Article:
[5:15 PM]  Caller reporting someone in a car doing donuts. Police quickly en route to investigate.

[5:30 PM]  Subject swerves past caller, veers into a median, parks, and walks into a liquor store. Caller suspects DUI.

[6:38 PM]  Woman dyes hair blue in McMenamins bathroom, then moves outside to dig up some flowers. I hope she stuck with the winter theme.

[7:30 PM]  Report of two women speeding through a neighborhood on ATVs. Earthquake preparedness outreach is paying off.

[7:50 PM]  Woman calling from shoulder of freeway after boyfriend made her exit the vehicle. :(

[8:21 PM]  Woman at a diner with a racing heart from a marijuana cookie. What restaurant serves dessert first?

[9:05 PM]  I take my first breath of the day.

[9:40 PM]  Quiet in Gresham. Suddenly, everyone forgets how to drive and is pulled over by conveniently available officers.

[11:00 PM] Lunch. Working here, my Friday night free time consists of Netflix and games. So, the same things as my old Friday nights.

[12:53 AM] There’s a shooting in North, where I’m about to dispatch. I grumble to my coworkers, who offer a small bit of sympathy.

[1:51 AM]  Sergeant hears shots by North Precinct. Calls flow in. A dozen officers jump on. Suspect car glimpsed on Alberta, then lost.

[2:54 AM]  A nice coworker came over to let me out a few minutes early. Escaping before I'm forced over.

As with most professions, 9-1-1 dispatchers and calltakers use some shorthand language that the rest of us may not understand. With this in mind, here’s a brief primer about a few of the references:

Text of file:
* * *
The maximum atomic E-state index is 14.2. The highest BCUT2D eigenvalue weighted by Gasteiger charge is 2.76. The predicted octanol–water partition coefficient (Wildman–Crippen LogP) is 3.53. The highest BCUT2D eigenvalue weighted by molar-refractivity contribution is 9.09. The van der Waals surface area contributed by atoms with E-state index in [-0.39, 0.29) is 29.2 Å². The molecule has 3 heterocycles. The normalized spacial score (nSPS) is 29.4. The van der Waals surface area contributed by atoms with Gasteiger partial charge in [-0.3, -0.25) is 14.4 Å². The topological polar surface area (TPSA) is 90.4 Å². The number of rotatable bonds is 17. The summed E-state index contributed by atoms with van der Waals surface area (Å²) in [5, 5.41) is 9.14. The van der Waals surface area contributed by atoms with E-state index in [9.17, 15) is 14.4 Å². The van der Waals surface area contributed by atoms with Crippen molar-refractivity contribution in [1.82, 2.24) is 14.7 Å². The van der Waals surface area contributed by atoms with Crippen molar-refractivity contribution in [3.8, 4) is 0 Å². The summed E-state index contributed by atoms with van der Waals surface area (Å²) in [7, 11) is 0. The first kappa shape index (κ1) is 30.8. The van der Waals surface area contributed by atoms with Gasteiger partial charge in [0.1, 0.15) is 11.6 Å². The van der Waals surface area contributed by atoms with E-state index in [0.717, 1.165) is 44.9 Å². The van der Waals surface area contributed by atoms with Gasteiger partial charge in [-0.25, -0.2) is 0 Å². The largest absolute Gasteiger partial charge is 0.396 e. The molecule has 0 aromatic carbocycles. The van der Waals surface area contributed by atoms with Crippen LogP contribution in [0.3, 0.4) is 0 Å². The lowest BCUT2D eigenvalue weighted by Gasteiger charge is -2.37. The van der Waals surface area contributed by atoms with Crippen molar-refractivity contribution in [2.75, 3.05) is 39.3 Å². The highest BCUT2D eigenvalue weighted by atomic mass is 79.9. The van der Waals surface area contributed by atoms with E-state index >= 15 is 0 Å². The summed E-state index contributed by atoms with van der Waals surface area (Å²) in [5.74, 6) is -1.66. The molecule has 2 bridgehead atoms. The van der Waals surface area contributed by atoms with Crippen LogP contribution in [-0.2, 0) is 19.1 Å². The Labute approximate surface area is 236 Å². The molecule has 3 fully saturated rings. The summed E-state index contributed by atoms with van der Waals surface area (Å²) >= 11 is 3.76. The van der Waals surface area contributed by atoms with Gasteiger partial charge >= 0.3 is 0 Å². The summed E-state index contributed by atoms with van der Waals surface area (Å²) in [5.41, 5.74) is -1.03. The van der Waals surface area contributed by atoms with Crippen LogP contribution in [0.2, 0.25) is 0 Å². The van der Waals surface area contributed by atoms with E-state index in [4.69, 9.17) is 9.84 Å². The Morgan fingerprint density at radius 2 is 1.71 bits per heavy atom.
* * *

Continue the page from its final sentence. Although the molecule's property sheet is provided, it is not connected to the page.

1. References to “force” and “forced over” mean mandatory overtime. “Trying to get hired for overtime” means volunteering for overtime in order to avoid mandatory overtime later. When dispatchers and calltakers accept their positions, they know they will need to work mandatory overtime because the City must have enough staff on hand to answer 9-1-1 calls. This requirement is common in public safety professions, and staff are paid extra for all overtime they work. However, relying too much on forced overtime is a significant problem; it is very hard on people and can exacerbate a staffing shortage. Right now, BOEC is working to address this problem by improving the training process, hiring more trainees, and increasing the overall budget.
  2. References to “trades” mean asking another employee to cover your shift in exchange for you covering theirs. BOEC dispatchers and calltakers frequently trade shifts with one another when someone wants a different day off.
  3. References to “last lunch” mean a provision in the labor contract that allows dispatchers and calltakers to take their lunch at the end of their shift, thus allowing them to end their work day one hour sooner.
  4. References to a certain number above or below “minimum” mean minimum staffing levels. BOEC uses historical data to predict 9-1-1 call volume for every day of the week and hour of the day. Based on that data, the bureau sets a minimum staffing level. Dispatchers and calltakers have a regular schedule that they sign up for every six months, and overtime (both voluntary and mandatory) is used to fill in holes in the schedule due to vacation time, sick time, and staffing shortages.

Do these tweets make you wonder if you might be a great public safety dispatcher? A career as a public safety telecommunicator is challenging and rewarding. If you’re interested, check out this site for information: BOEC just closed the application window for their spring recruitment but plans to hire two academies in the fall of 2016.